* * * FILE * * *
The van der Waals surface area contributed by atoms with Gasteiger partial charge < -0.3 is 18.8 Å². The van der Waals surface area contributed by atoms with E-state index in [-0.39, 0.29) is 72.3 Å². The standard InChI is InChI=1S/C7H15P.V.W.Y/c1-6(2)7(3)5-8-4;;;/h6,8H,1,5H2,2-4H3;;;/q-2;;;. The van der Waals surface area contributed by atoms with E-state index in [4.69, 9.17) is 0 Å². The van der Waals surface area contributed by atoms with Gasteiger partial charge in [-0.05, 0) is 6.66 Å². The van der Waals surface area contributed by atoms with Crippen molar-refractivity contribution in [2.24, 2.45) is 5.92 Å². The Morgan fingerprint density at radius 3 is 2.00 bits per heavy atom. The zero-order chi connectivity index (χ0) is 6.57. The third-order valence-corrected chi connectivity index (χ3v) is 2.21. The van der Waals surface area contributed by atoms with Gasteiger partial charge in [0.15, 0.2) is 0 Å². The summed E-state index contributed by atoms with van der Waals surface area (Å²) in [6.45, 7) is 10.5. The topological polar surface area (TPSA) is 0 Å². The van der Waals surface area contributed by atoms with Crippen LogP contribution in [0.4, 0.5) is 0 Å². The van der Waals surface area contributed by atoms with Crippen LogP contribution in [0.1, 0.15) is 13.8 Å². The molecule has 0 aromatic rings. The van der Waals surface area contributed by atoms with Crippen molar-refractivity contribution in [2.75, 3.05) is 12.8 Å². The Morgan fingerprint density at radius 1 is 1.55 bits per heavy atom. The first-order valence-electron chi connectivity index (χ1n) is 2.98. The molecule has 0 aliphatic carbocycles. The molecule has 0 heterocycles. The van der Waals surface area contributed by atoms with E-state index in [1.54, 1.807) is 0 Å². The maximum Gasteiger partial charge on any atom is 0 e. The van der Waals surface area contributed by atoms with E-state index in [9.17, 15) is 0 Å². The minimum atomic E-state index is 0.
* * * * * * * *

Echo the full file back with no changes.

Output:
The van der Waals surface area contributed by atoms with Gasteiger partial charge < -0.3 is 18.8 Å². The van der Waals surface area contributed by atoms with E-state index in [-0.39, 0.29) is 72.3 Å². The standard InChI is InChI=1S/C7H15P.V.W.Y/c1-6(2)7(3)5-8-4;;;/h6,8H,1,5H2,2-4H3;;;/q-2;;;. The van der Waals surface area contributed by atoms with E-state index in [4.69, 9.17) is 0 Å². The van der Waals surface area contributed by atoms with Gasteiger partial charge in [-0.05, 0) is 6.66 Å². The van der Waals surface area contributed by atoms with Crippen molar-refractivity contribution in [2.24, 2.45) is 5.92 Å². The Morgan fingerprint density at radius 3 is 2.00 bits per heavy atom. The zero-order chi connectivity index (χ0) is 6.57. The third-order valence-corrected chi connectivity index (χ3v) is 2.21. The van der Waals surface area contributed by atoms with Gasteiger partial charge in [0.15, 0.2) is 0 Å². The summed E-state index contributed by atoms with van der Waals surface area (Å²) in [6.45, 7) is 10.5. The topological polar surface area (TPSA) is 0 Å². The van der Waals surface area contributed by atoms with Crippen LogP contribution in [0.4, 0.5) is 0 Å². The van der Waals surface area contributed by atoms with Crippen LogP contribution in [0.1, 0.15) is 13.8 Å². The molecule has 0 aromatic rings. The van der Waals surface area contributed by atoms with Crippen molar-refractivity contribution in [2.75, 3.05) is 12.8 Å². The Morgan fingerprint density at radius 1 is 1.55 bits per heavy atom. The first-order valence-electron chi connectivity index (χ1n) is 2.98. The molecule has 0 aliphatic carbocycles. The molecule has 0 heterocycles. The van der Waals surface area contributed by atoms with E-state index in [1.54, 1.807) is 0 Å². The maximum Gasteiger partial charge on any atom is 0 e. The van der Waals surface area contributed by atoms with E-state index in [9.17, 15) is 0 Å². The minimum atomic E-state index is 0.